How often do you switch WIPs and do you think that’s a good thing to do?
It all depends on what pops into my head. I don’t switch back and forth very often, probably only because I don’t have more than a few WIPs at a time. I have a main one, usually Elements, that all my main focus goes on. The others are stand-alones that I play around with as a break from my main project. I always find it helpful to take some time away from your main WIP so that when you come back to it, you’re looking at it with fresh eyes. It makes the work less tedious and also helps you catch those little grammar mistakes or plot holes you may have skimmed over otherwise.
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What’s an old idea that you’ve discarded?
In the beginning of Elements, I had written a scene about a boat crashing into a jet ski at the lake. It was mainly just a shock factor and used to lead into an event that I still kept but segued into differently. I decided to cut the boat crash scene because it was long and it didn’t do anything for the plot on its own. Plus I liked the scene I replaced it with much better and what I went with instead opens the door to carry that particular plot point throughout the series.
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Make a new mood board.
Since the first mood board I made was for Whitney, I decided to make this one for her sister, Rayn. Rayn is very much the second most important character in my WIP, Elements. She and her sister are a team, they do everything with the other in mind.
How do you start a new story?
Bullet points. I like to make lists of the main story points that I’m interested in telling and then I’ll branch off of those into subplots. The thing that I move around the most is typically the order of events. I always have difficulty mapping out the order everything is going to happen in, but that’s because I’m impatient. With Elements, I made a short list of the main events for each book and then pieced together how each event leads to the next. Once I have a more rounded vision for main and subplots, I use a spreadsheet to organize all of it into individual chapters.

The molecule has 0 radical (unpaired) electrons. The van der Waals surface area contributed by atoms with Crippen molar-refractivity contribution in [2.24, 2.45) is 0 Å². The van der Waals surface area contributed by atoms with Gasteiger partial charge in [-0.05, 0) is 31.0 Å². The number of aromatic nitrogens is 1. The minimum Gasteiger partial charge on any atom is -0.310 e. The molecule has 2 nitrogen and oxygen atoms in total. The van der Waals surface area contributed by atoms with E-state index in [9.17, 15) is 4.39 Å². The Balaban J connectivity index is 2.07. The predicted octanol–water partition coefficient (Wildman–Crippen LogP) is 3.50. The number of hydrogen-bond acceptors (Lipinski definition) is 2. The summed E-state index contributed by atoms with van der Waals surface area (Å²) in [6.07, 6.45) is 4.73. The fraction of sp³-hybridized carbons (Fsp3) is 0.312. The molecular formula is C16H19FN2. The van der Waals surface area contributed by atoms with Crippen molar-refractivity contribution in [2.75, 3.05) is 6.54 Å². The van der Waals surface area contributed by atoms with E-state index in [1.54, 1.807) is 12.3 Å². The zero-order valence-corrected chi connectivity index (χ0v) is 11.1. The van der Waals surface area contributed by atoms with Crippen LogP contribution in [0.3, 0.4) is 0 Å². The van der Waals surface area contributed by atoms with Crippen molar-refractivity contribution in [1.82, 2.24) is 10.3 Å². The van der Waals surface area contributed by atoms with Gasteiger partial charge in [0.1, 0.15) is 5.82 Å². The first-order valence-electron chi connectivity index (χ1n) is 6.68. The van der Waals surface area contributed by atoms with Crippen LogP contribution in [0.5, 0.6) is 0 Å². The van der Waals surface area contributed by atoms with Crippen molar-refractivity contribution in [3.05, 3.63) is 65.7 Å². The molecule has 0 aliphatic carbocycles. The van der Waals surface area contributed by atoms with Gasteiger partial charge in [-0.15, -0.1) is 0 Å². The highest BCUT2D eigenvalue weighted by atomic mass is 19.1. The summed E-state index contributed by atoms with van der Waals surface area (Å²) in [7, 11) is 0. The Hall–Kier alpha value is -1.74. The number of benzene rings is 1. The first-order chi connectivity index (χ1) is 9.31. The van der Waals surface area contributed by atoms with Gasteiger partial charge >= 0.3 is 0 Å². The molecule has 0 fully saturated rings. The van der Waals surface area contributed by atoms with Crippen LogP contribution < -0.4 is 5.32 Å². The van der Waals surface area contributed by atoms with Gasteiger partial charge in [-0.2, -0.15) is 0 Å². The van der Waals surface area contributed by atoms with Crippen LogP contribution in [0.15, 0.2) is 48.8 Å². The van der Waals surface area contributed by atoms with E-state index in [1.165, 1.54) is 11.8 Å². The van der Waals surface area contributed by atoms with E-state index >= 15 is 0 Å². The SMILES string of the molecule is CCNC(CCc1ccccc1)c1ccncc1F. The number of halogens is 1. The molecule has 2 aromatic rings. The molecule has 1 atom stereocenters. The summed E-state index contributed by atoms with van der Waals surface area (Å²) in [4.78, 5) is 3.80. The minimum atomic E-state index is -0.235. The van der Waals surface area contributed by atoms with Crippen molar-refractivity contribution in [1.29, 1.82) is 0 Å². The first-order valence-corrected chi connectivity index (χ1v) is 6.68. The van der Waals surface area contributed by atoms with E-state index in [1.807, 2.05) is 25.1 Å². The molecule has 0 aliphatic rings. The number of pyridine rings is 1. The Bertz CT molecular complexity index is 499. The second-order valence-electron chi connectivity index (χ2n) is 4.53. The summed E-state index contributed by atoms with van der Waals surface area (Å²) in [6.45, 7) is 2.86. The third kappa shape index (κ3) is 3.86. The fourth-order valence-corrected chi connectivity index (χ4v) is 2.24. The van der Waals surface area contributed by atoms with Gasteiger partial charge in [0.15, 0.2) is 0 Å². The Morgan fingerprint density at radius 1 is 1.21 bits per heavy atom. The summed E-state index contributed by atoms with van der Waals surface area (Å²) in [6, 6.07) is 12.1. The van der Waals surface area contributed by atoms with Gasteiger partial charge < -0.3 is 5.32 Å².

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What kind of traits make a character interesting?
Flaws. When I’m writing my characters, I definitely think about what makes them unique, what gives them strength and motivation. But what I find the most human is their flaws. Maybe they have a temper or maybe they self sabotage. I personally didn’t feel like my main character of my current WIP was a well rounded individual until I pinpointed what made her a great character, but also what made her slightly infuriating. Whitney has tunnel vision. She gets so wrapped up in what they’re trying to accomplish with their powers, she doesn’t see the immediate effects her actions are having. She’s gotten so used to doing everything herself and carrying all the weight of her situation on her shoulders, she will exhaust herself before she accepts help.
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What comes first, plot or characters?